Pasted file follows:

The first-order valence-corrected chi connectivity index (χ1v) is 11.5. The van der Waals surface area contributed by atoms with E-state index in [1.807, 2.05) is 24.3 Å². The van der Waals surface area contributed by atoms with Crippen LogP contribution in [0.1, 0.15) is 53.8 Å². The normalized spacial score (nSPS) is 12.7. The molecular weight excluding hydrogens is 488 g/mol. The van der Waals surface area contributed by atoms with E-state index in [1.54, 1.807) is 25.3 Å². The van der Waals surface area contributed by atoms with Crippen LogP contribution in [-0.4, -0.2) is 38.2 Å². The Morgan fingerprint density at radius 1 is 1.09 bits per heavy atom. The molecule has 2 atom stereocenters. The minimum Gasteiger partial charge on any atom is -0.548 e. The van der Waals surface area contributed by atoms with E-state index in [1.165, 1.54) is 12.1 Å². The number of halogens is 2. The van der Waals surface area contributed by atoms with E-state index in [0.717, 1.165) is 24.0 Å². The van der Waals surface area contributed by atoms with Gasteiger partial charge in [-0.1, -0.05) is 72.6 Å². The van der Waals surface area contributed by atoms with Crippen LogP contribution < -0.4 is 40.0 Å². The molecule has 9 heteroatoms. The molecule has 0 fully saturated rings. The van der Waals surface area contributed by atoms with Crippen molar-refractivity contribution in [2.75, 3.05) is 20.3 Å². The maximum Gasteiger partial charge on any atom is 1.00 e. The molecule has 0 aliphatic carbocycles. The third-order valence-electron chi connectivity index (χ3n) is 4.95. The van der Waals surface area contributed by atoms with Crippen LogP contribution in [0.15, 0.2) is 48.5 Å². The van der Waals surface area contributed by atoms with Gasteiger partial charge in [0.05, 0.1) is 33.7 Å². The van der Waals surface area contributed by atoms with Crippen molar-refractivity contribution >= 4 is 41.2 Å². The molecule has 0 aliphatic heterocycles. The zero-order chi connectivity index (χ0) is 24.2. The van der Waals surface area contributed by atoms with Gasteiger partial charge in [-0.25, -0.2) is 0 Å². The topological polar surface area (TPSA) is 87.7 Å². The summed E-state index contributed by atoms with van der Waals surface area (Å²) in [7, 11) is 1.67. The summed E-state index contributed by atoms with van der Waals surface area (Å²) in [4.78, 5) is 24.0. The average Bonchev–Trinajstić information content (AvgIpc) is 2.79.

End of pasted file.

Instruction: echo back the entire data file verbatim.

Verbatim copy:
The first-order valence-corrected chi connectivity index (χ1v) is 11.5. The van der Waals surface area contributed by atoms with E-state index in [1.807, 2.05) is 24.3 Å². The van der Waals surface area contributed by atoms with Crippen LogP contribution in [0.1, 0.15) is 53.8 Å². The normalized spacial score (nSPS) is 12.7. The molecular weight excluding hydrogens is 488 g/mol. The van der Waals surface area contributed by atoms with E-state index in [1.54, 1.807) is 25.3 Å². The van der Waals surface area contributed by atoms with Crippen LogP contribution in [-0.4, -0.2) is 38.2 Å². The Morgan fingerprint density at radius 1 is 1.09 bits per heavy atom. The molecule has 2 atom stereocenters. The minimum Gasteiger partial charge on any atom is -0.548 e. The van der Waals surface area contributed by atoms with E-state index in [1.165, 1.54) is 12.1 Å². The number of halogens is 2. The van der Waals surface area contributed by atoms with E-state index in [0.717, 1.165) is 24.0 Å². The van der Waals surface area contributed by atoms with Gasteiger partial charge in [-0.1, -0.05) is 72.6 Å². The van der Waals surface area contributed by atoms with Crippen LogP contribution < -0.4 is 40.0 Å². The molecule has 9 heteroatoms. The molecule has 0 fully saturated rings. The van der Waals surface area contributed by atoms with Crippen molar-refractivity contribution in [2.75, 3.05) is 20.3 Å². The maximum Gasteiger partial charge on any atom is 1.00 e. The molecule has 0 aliphatic carbocycles. The third-order valence-electron chi connectivity index (χ3n) is 4.95. The van der Waals surface area contributed by atoms with Crippen LogP contribution in [0.15, 0.2) is 48.5 Å². The van der Waals surface area contributed by atoms with Gasteiger partial charge in [0.05, 0.1) is 33.7 Å². The van der Waals surface area contributed by atoms with Crippen molar-refractivity contribution >= 4 is 41.2 Å². The molecule has 0 aliphatic heterocycles. The zero-order chi connectivity index (χ0) is 24.2. The van der Waals surface area contributed by atoms with Gasteiger partial charge in [-0.25, -0.2) is 0 Å². The topological polar surface area (TPSA) is 87.7 Å². The summed E-state index contributed by atoms with van der Waals surface area (Å²) in [7, 11) is 1.67. The summed E-state index contributed by atoms with van der Waals surface area (Å²) in [4.78, 5) is 24.0. The average Bonchev–Trinajstić information content (AvgIpc) is 2.79.